By Andrew Buckner
Rating: ****1/2 out of *****.
The Lure (2015), a horror/ musical based on Hans Christian Anderson’s “The Little Mermaid” (1837), is one of the most unique, imaginative, surreal and visually spectacular films I have seen in years. Jakob Kijowski’s cinematography is gorgeous, the writing and direction (from Robert Bolesto and Agnieska Smoczynska respectively) are beautifully done and Marcin Charlicki’s effects are credible and superb. Congruently, the acting is stellar. Michalina Olszanska and Marta Mazurek as our heroines, Zlota and Srebrna, are especially good. Moreover, the nearly wall to wall songs, and dance numbers that accompany them, are lively and emotive. Likewise, the moments of terror are memorable and effective. The non-linear storytelling, as well as its constant contrasts in cheery and ominous mood, only helps add a deeper sense of unpredictability, drama, poetry and art house allure to the proceedings. Additionally, the touches of love narrative and same treated, often darkly comedic elements are handled in a proficient and spectacularly blended fashion. It is in a manner that never takes away from the true focal point of the fiction: the bond of Zlota and Srebrna. Correspondingly, these cinematic components are anything but formulaic. Such only makes this production, originally titled Corki dancingu (Daughters of the Dance Club), increasingly layered.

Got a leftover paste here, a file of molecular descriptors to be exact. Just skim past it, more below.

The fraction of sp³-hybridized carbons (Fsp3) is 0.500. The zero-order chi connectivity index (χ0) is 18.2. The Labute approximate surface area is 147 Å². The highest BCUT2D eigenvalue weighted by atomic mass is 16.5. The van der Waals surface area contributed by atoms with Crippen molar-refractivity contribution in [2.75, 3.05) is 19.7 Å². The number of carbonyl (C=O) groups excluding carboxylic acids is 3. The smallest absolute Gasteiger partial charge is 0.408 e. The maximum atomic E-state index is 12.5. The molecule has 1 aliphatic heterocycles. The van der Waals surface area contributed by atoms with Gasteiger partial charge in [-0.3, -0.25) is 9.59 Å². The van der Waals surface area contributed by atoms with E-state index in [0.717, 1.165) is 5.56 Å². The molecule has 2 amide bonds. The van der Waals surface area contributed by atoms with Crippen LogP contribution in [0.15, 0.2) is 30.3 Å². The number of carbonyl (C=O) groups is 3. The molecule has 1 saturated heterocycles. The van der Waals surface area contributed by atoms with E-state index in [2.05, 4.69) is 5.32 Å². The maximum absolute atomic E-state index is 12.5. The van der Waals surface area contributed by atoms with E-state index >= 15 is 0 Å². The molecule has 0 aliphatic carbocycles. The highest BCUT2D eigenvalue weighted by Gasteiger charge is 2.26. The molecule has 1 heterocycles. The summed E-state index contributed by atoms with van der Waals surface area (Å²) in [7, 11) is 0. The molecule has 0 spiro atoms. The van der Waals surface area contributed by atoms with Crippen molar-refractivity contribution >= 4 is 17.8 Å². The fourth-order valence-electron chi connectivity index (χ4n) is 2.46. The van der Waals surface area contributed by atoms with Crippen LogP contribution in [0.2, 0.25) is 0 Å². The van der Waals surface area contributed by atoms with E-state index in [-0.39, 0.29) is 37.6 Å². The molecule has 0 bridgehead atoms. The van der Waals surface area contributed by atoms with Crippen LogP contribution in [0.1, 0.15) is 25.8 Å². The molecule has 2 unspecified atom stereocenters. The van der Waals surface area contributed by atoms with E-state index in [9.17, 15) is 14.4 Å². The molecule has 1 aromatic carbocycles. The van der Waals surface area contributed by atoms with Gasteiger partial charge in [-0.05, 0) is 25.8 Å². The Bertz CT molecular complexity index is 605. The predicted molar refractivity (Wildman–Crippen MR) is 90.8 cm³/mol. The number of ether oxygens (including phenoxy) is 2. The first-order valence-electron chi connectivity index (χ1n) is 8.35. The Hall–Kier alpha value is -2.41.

The result is an awe-inspiring, ardent and breezily paced ninety-two- minute stroke of excellence. This is a consistently hypnotic endeavor. It is one that seems to take as many cues from Jim Sharman’s The Rocky Horror Picture Show (1975) as it does any number of grindhouse flicks from that era. Smockzynska’s feature length debut masterpiece, which concerns a pair of sea nymphs who find themselves working in an adult night club in Poland in the 1980’s, is as toe-tapping and, at times, head-banging as it is brilliant. From beginning to grisly and smirk-inducing end, this is one continually soaring, high-note of cinematic exhilaration. For those who claim there is little originality left in the genre, I strongly urge you to seek this one out.
Available now on demand and on DVD and Blu-ray.
Distributed in the USA by Janus Films.
(Unrated). Contains nudity, some graphic violence, sexuality and adult themes.